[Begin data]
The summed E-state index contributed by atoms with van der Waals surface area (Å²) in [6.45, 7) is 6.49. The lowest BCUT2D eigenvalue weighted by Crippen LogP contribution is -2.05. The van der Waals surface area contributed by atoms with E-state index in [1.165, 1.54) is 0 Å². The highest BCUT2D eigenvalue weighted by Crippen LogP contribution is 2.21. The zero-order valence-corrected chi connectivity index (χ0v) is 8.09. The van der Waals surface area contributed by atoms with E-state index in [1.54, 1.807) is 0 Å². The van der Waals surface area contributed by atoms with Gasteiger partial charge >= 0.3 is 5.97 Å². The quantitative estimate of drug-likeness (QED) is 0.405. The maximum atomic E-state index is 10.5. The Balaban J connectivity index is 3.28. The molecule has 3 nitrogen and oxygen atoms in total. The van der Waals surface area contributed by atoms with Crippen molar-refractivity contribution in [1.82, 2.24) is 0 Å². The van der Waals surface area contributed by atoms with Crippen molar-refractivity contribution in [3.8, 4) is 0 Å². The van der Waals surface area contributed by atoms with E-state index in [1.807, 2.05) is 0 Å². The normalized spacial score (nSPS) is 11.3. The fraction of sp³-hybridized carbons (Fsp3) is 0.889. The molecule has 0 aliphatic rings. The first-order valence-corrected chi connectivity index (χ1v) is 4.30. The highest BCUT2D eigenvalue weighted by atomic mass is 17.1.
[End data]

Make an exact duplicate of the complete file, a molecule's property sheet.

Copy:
The summed E-state index contributed by atoms with van der Waals surface area (Å²) in [6.45, 7) is 6.49. The lowest BCUT2D eigenvalue weighted by Crippen LogP contribution is -2.05. The van der Waals surface area contributed by atoms with E-state index in [1.165, 1.54) is 0 Å². The highest BCUT2D eigenvalue weighted by Crippen LogP contribution is 2.21. The zero-order valence-corrected chi connectivity index (χ0v) is 8.09. The van der Waals surface area contributed by atoms with E-state index in [1.54, 1.807) is 0 Å². The van der Waals surface area contributed by atoms with Gasteiger partial charge >= 0.3 is 5.97 Å². The quantitative estimate of drug-likeness (QED) is 0.405. The maximum atomic E-state index is 10.5. The Balaban J connectivity index is 3.28. The molecule has 3 nitrogen and oxygen atoms in total. The van der Waals surface area contributed by atoms with Crippen molar-refractivity contribution in [1.82, 2.24) is 0 Å². The van der Waals surface area contributed by atoms with Crippen molar-refractivity contribution in [3.8, 4) is 0 Å². The van der Waals surface area contributed by atoms with E-state index in [1.807, 2.05) is 0 Å². The normalized spacial score (nSPS) is 11.3. The fraction of sp³-hybridized carbons (Fsp3) is 0.889. The molecule has 0 aliphatic rings. The first-order valence-corrected chi connectivity index (χ1v) is 4.30. The highest BCUT2D eigenvalue weighted by atomic mass is 17.1.